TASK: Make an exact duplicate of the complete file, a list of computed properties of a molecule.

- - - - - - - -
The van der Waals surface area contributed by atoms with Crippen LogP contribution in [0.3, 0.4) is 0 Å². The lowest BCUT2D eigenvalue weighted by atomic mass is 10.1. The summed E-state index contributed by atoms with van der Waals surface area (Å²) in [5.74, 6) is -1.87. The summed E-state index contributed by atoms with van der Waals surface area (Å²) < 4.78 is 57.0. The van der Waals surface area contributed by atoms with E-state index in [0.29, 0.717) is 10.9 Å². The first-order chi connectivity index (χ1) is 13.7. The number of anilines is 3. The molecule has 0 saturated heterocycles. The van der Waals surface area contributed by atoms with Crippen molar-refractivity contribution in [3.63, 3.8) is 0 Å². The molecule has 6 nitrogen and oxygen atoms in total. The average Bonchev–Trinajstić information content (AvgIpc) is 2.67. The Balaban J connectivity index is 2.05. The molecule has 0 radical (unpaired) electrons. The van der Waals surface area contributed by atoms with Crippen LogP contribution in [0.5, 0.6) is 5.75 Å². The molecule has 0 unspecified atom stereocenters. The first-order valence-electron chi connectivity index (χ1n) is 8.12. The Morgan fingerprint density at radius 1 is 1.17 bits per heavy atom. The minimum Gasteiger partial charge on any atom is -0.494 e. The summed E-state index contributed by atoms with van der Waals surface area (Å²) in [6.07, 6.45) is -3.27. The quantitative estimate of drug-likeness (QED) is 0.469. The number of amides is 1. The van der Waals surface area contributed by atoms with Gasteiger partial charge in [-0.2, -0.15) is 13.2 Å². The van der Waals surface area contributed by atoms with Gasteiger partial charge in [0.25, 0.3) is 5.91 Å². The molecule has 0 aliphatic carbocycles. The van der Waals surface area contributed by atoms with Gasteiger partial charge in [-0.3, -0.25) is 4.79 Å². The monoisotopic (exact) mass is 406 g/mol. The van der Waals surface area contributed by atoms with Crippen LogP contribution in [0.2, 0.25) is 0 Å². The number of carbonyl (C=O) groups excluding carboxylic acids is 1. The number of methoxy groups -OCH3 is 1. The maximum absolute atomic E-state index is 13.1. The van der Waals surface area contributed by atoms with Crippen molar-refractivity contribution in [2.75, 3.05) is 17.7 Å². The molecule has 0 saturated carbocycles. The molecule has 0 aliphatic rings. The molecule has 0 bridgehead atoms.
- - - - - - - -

The van der Waals surface area contributed by atoms with Crippen LogP contribution in [0.3, 0.4) is 0 Å². The lowest BCUT2D eigenvalue weighted by atomic mass is 10.1. The summed E-state index contributed by atoms with van der Waals surface area (Å²) in [5.74, 6) is -1.87. The summed E-state index contributed by atoms with van der Waals surface area (Å²) < 4.78 is 57.0. The van der Waals surface area contributed by atoms with E-state index in [0.29, 0.717) is 10.9 Å². The first-order chi connectivity index (χ1) is 13.7. The number of anilines is 3. The molecule has 0 saturated heterocycles. The van der Waals surface area contributed by atoms with Crippen molar-refractivity contribution in [3.63, 3.8) is 0 Å². The molecule has 6 nitrogen and oxygen atoms in total. The average Bonchev–Trinajstić information content (AvgIpc) is 2.67. The Balaban J connectivity index is 2.05. The molecule has 0 radical (unpaired) electrons. The van der Waals surface area contributed by atoms with Crippen LogP contribution in [0.5, 0.6) is 5.75 Å². The molecule has 0 unspecified atom stereocenters. The first-order valence-electron chi connectivity index (χ1n) is 8.12. The Morgan fingerprint density at radius 1 is 1.17 bits per heavy atom. The minimum Gasteiger partial charge on any atom is -0.494 e. The summed E-state index contributed by atoms with van der Waals surface area (Å²) in [6.07, 6.45) is -3.27. The quantitative estimate of drug-likeness (QED) is 0.469. The number of amides is 1. The van der Waals surface area contributed by atoms with Gasteiger partial charge in [-0.2, -0.15) is 13.2 Å². The van der Waals surface area contributed by atoms with Gasteiger partial charge in [0.25, 0.3) is 5.91 Å². The molecule has 0 aliphatic carbocycles. The van der Waals surface area contributed by atoms with Gasteiger partial charge in [-0.3, -0.25) is 4.79 Å². The monoisotopic (exact) mass is 406 g/mol. The van der Waals surface area contributed by atoms with Crippen LogP contribution in [0.2, 0.25) is 0 Å². The number of carbonyl (C=O) groups excluding carboxylic acids is 1. The number of methoxy groups -OCH3 is 1. The maximum absolute atomic E-state index is 13.1. The van der Waals surface area contributed by atoms with Crippen molar-refractivity contribution in [2.75, 3.05) is 17.7 Å². The molecule has 0 saturated carbocycles. The molecule has 0 aliphatic rings. The molecule has 0 bridgehead atoms.